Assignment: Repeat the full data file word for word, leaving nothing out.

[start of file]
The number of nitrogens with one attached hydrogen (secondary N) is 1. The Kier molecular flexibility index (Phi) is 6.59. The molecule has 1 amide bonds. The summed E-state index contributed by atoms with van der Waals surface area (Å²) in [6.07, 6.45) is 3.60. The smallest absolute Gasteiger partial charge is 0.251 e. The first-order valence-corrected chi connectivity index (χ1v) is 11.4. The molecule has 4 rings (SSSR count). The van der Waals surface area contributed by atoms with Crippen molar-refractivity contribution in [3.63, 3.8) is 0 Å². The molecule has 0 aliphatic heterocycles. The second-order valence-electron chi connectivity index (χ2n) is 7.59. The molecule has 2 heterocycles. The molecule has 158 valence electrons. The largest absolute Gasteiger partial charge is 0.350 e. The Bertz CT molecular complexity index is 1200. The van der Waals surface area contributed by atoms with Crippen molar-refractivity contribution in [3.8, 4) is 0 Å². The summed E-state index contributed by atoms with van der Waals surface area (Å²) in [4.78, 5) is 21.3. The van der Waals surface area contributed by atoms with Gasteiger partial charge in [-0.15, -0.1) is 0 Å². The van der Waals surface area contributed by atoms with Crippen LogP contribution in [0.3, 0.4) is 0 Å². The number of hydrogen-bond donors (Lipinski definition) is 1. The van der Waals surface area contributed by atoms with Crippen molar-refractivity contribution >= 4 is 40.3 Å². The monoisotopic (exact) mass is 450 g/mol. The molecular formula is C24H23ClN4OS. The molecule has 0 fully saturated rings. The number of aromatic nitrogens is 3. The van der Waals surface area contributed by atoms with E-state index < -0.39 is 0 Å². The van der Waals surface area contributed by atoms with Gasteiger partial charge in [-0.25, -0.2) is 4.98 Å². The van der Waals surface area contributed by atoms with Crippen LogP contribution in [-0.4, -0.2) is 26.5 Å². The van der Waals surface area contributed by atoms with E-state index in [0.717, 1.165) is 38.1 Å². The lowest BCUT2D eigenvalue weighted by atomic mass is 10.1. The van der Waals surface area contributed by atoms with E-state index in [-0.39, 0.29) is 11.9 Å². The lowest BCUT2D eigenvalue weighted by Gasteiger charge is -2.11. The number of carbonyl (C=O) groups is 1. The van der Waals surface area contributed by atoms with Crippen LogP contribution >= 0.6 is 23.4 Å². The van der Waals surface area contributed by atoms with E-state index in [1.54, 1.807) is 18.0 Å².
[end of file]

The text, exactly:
The number of nitrogens with one attached hydrogen (secondary N) is 1. The Kier molecular flexibility index (Phi) is 6.59. The molecule has 1 amide bonds. The summed E-state index contributed by atoms with van der Waals surface area (Å²) in [6.07, 6.45) is 3.60. The smallest absolute Gasteiger partial charge is 0.251 e. The first-order valence-corrected chi connectivity index (χ1v) is 11.4. The molecule has 4 rings (SSSR count). The van der Waals surface area contributed by atoms with Crippen molar-refractivity contribution in [3.63, 3.8) is 0 Å². The molecule has 0 aliphatic heterocycles. The second-order valence-electron chi connectivity index (χ2n) is 7.59. The molecule has 2 heterocycles. The molecule has 158 valence electrons. The largest absolute Gasteiger partial charge is 0.350 e. The Bertz CT molecular complexity index is 1200. The van der Waals surface area contributed by atoms with Crippen molar-refractivity contribution in [3.8, 4) is 0 Å². The summed E-state index contributed by atoms with van der Waals surface area (Å²) in [4.78, 5) is 21.3. The van der Waals surface area contributed by atoms with Gasteiger partial charge in [-0.15, -0.1) is 0 Å². The van der Waals surface area contributed by atoms with Crippen LogP contribution in [0.3, 0.4) is 0 Å². The number of hydrogen-bond donors (Lipinski definition) is 1. The van der Waals surface area contributed by atoms with Crippen molar-refractivity contribution >= 4 is 40.3 Å². The monoisotopic (exact) mass is 450 g/mol. The molecular formula is C24H23ClN4OS. The molecule has 0 fully saturated rings. The number of aromatic nitrogens is 3. The van der Waals surface area contributed by atoms with E-state index < -0.39 is 0 Å². The van der Waals surface area contributed by atoms with Gasteiger partial charge in [-0.25, -0.2) is 4.98 Å². The van der Waals surface area contributed by atoms with Crippen LogP contribution in [-0.4, -0.2) is 26.5 Å². The van der Waals surface area contributed by atoms with E-state index in [0.717, 1.165) is 38.1 Å². The lowest BCUT2D eigenvalue weighted by atomic mass is 10.1. The van der Waals surface area contributed by atoms with E-state index in [-0.39, 0.29) is 11.9 Å². The lowest BCUT2D eigenvalue weighted by Gasteiger charge is -2.11. The number of carbonyl (C=O) groups is 1. The van der Waals surface area contributed by atoms with Crippen LogP contribution >= 0.6 is 23.4 Å². The van der Waals surface area contributed by atoms with E-state index in [1.54, 1.807) is 18.0 Å².